Elsevier retracting 26 papers accepted because of fake reviews

Elsevier has retracted 13 papersand says it will retract 13 moreafter discovering they were accepted because of fake reviews.

A spokesperson for Elsevier told us that the journals are in the process of retracting all 26 papers affected by the “peer-review manipulation” and “unexplained authorship irregularities.” Most share one corresponding author, a physical science researcher based in Iran. Continue reading Elsevier retracting 26 papers accepted because of fake reviews

A physics journal agreed to retract a paper several months ago. It’s still not retracted.

A physics journal says it has planned for several months to retract a 2006 paper by a prominent researcher with multiple retractions, after a concerned reader notified the editor about extensive duplication.

But, more than seven months after receiving the complaint, the journal Thin Solid Films has not yet taken action.

So what’s taking so long?

According to the editor, Joseph Greene, the delay occurred because “the publication team missed the request.”

Duplication allegations have followed the paper’s corresponding author Naba K. Sahoo for the past few years. Sahoo, a top physicist in India, has already had seven papers retracted for duplication—five earlier this year (1, 2), and two last year.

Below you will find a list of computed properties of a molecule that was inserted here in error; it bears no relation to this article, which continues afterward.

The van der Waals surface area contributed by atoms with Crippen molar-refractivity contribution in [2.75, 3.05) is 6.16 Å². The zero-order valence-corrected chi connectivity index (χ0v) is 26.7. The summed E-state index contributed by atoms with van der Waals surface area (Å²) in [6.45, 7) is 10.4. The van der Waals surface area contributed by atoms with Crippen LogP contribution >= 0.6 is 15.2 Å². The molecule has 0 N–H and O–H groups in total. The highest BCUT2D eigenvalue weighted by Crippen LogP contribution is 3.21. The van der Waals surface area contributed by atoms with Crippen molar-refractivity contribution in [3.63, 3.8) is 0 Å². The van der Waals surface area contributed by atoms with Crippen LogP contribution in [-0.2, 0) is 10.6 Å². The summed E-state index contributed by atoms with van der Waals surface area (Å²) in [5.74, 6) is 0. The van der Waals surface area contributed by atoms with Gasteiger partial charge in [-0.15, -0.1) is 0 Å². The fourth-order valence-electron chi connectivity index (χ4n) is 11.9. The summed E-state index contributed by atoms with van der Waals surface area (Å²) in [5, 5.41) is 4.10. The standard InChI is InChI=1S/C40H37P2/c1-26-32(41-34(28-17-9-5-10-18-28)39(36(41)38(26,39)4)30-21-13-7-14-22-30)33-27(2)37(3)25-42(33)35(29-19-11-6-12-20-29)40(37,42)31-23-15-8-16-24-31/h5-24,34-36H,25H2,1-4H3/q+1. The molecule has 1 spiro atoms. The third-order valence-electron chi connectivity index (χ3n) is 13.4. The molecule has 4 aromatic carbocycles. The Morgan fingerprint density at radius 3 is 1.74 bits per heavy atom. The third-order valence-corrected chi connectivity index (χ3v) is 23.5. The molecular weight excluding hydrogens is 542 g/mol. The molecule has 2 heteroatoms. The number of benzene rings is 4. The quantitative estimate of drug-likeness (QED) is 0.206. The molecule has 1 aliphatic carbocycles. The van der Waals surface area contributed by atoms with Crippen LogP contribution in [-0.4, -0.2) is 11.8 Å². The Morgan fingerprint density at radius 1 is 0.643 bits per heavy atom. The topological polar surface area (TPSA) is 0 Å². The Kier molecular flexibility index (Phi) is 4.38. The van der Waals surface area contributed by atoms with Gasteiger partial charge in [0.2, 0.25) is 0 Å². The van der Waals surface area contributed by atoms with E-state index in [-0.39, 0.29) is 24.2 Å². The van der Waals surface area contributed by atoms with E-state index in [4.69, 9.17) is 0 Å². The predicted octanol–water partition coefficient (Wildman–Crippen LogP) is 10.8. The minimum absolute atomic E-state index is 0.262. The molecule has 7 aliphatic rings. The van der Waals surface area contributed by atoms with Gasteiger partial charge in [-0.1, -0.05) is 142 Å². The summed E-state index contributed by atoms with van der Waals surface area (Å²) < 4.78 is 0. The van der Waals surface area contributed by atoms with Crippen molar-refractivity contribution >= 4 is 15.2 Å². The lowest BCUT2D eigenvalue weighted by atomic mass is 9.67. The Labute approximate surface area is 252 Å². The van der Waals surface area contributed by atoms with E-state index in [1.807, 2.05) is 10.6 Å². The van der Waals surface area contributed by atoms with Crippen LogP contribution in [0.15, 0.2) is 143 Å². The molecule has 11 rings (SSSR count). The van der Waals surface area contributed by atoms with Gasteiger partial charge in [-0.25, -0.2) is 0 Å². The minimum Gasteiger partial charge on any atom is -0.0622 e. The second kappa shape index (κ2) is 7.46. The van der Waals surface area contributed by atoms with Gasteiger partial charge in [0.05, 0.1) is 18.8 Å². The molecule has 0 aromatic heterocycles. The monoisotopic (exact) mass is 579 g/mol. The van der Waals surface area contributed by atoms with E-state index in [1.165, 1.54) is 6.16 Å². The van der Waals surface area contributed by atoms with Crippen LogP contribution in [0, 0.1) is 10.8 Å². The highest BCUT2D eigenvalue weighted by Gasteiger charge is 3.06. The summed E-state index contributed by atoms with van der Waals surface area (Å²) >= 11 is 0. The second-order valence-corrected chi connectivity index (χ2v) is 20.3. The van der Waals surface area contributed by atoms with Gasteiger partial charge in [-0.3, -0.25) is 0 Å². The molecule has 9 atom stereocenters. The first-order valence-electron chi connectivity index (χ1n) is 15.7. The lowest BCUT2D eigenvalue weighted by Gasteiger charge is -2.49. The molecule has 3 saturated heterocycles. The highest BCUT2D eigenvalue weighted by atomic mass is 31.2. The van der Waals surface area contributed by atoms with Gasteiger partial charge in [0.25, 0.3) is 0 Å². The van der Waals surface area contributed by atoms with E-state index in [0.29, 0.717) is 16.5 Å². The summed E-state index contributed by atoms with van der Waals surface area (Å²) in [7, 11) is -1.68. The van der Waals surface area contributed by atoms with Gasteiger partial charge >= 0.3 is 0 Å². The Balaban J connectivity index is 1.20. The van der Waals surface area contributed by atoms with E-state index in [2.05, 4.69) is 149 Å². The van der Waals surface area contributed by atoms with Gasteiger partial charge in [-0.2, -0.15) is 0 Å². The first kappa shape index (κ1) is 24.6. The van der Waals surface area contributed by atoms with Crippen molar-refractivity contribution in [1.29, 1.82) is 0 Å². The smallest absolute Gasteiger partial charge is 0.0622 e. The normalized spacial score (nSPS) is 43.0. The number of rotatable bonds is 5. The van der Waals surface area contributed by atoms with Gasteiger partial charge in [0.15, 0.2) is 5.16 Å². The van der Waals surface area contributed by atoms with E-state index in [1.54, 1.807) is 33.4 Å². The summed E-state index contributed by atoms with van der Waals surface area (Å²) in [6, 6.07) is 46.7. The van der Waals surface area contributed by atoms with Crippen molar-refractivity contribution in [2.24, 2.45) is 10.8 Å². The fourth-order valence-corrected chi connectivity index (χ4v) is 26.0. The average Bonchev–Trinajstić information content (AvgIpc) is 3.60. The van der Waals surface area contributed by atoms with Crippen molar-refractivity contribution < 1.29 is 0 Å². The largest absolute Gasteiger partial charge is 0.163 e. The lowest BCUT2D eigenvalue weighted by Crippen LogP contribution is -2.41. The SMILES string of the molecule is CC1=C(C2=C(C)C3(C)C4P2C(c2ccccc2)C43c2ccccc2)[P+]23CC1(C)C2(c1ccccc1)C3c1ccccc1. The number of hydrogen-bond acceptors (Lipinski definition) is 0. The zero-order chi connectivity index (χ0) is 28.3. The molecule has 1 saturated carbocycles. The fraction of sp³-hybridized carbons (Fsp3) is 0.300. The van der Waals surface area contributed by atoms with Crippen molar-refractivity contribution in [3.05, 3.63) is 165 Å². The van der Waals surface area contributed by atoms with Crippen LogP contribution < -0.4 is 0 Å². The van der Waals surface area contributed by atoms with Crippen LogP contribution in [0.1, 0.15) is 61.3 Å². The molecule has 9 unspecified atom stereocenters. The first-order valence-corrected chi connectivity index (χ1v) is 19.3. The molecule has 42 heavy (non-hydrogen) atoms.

Although we did not hear back from the journal or the publisher, Elsevier, forwarded email correspondence provide insights about the Thin Solid Films paper. Continue reading A physics journal agreed to retract a paper several months ago. It’s still not retracted.

Caught Our Notice: 4th retraction for prominent physicist (with new funding) cites falsification

Via Wikimedia

Title: Improved Cellular Specificity of Plasmonic Nanobubbles versus Nanoparticles in Heterogeneous Cell Systems

What Caught Our Attention: Nanotechnology researcher Dmitri Lapotko, whose work with lasers continues to catch media attention, has earned his fourth retraction.  As with the other three, the latest notice mentions an investigation at Rice University, but provides no specific information other than “data falsification” for images, and no indication as to the offending researcher(s). (In the past, Rice hasn’t even confirmed to us the presence of an investigation.) Only Laptoko and Ekaterina Lukianova-Hleb are common authors to all retractions. Despite these recent setbacks, Lapotko has not fared too badly in research funding.  Continue reading Caught Our Notice: 4th retraction for prominent physicist (with new funding) cites falsification

Florida researcher “cherry picked” data, university investigation finds

Credit: University of Florida

A journal has retracted a 2014 paper after a university investigation found that the first author only reported certain data points that supported the paper’s conclusion.

Based on a whistleblower’s tip, the University of Florida investigated work by Huabei Jiang, a professor of biomedical engineering, and Lei Yao, a former postdoc and scientist in Jiang’s lab, for research misconduct. According to documents obtained by Retraction Watch through a  public records request, in 2015 Yao confessed to selectively choosing data in an email to the whistleblower. Continue reading Florida researcher “cherry picked” data, university investigation finds

After journal retracts their paper, authors post rebuttal on arXiv